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"A Goldmine of Opportunity Waiting to be Tapped”: Eco Tourism in India

The Indian Government publishes an annual Economic Survey on trends and market conditions on the subcontinent and the Finance Minister last month tabled the latest of these before Parliament. For the first time, it is the second such report to be published within a year, perhaps reflecting the current dizzying pace of economic change across India, the fastest growing large economy in the world. And the second part of the 2017 Survey has some interesting things to say about the future of Indian Tourism, and Indian Eco Tourism in particular.

The Survey reports that Tourism and Hospitality together account for a healthy 9% of GDP in India, generating $117.7 billion last year and expected to climb to $418.9 billion by 2022. Foreign exchange earnings derived from tourism in 2016 amounted to $22.9 billion (8.8% more than the equivalent 2015 figure). Tourism and Hospitality is, in the words of the Economic Survey: "…a goldmine of opportunity waiting to be tappedIndia continues to charm international tourists with its vast cultural and natural resources."

The Government has certainly not been slow to encourage tourist growth with a series of innovative policies such as the e-Visa programme (which now covers 161 countries): the system is a marked improvement on the old and notoriously inefficient paper-based process, with a total of no less than 1,079,696 e-Visa holders visiting India during 2016: 142.5% of the 2015 figure. But look back at those numbers from the Economic Survey again: overseas earnings, to which initiatives like the e-Visa system are directed, account for less than a quarter of the overall revenue in the sector. The rest is made up of business and domestic travel. What is the Government doing to promote that part of the goldmine?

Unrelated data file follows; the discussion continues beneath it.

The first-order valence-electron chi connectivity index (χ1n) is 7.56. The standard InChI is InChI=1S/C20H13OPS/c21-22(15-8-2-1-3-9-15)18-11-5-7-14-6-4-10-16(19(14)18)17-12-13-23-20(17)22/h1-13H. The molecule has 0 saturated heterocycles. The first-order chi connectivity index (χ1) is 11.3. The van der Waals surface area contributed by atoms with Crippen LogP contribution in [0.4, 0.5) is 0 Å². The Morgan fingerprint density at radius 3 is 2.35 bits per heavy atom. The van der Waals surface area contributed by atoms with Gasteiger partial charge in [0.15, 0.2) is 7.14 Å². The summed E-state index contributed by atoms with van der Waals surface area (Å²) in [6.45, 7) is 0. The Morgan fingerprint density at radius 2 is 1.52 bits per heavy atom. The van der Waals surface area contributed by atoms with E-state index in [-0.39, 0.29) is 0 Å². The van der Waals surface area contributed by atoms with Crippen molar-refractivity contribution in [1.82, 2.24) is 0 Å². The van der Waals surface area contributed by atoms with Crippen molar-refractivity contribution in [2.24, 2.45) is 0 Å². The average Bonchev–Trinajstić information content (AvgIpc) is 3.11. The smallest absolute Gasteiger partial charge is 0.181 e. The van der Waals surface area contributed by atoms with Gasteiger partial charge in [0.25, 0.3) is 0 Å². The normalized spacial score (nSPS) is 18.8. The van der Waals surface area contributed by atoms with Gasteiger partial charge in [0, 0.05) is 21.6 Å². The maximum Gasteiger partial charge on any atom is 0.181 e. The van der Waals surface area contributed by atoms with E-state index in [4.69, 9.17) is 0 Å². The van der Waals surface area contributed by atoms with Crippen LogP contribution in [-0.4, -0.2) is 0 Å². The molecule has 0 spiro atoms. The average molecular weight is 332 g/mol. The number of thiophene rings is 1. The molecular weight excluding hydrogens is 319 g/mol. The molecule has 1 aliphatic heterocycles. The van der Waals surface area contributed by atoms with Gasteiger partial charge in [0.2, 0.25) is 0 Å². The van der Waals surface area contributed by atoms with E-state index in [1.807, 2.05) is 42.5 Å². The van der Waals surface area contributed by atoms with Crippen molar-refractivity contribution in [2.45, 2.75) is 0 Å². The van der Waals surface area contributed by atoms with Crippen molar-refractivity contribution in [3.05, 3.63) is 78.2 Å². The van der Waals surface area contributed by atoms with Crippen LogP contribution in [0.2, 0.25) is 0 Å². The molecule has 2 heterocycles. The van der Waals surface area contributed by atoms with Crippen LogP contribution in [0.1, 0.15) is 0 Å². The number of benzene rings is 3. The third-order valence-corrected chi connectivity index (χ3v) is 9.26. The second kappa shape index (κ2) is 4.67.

That’s where Eco Tourism comes in.

According to this year’s Green Lodging Trends Report domestic and business travellers are more and more choosing their hotel accommodation by reference to its green credentials, and the report comes to three particularly striking findings on the basis of an extensive survey of leading hotels:

  • Offsetting carbon consumption to achieve emission reductions is an increasingly important factor with hotel guests as well as with businesses (likely to be paying for their stay): “the topic is hitting home more than ever”;
  • The majority of travellers (business and recreational) actively prefer eco-friendly destinations and are prepared to pay more to get them;
  • When asked: “to what degree does climate change drive you to make operational improvements and investments”, 84% of hoteliers responded that it did and 40% said that it had a “significant impact”, an increase of 12% from last year (in itself an expression of the practical, operational impact of the first two (consumer driven) points made above.

Eco Hotels is the world’s first carbon-neutral hotel brand, supporting sustainable living without compromising on standards of hospitality; and it is a model for sustainable hospitality projects on the subcontinent. Red Ribbon Asset Management is the founding investor in EcoLodge, a key Eco Hotels brand. Having started in 2012 from its flagship Hotel in Cochin, Eco Lodge is now well on the way to rolling out its target of 10,000 eco friendly rooms in India by 2020; and given the trends signaled in this month’s Economic Survey, the brand seems certain to remain at the vanguard of this paradigm shift in the sector.

Read the latest Indian Economic Survey here:

Read the Green Lodging Trends Report here:

Read about EcoHotels and EcoLodge here:

Suchit Punnose

Suchit Punnose / About Author

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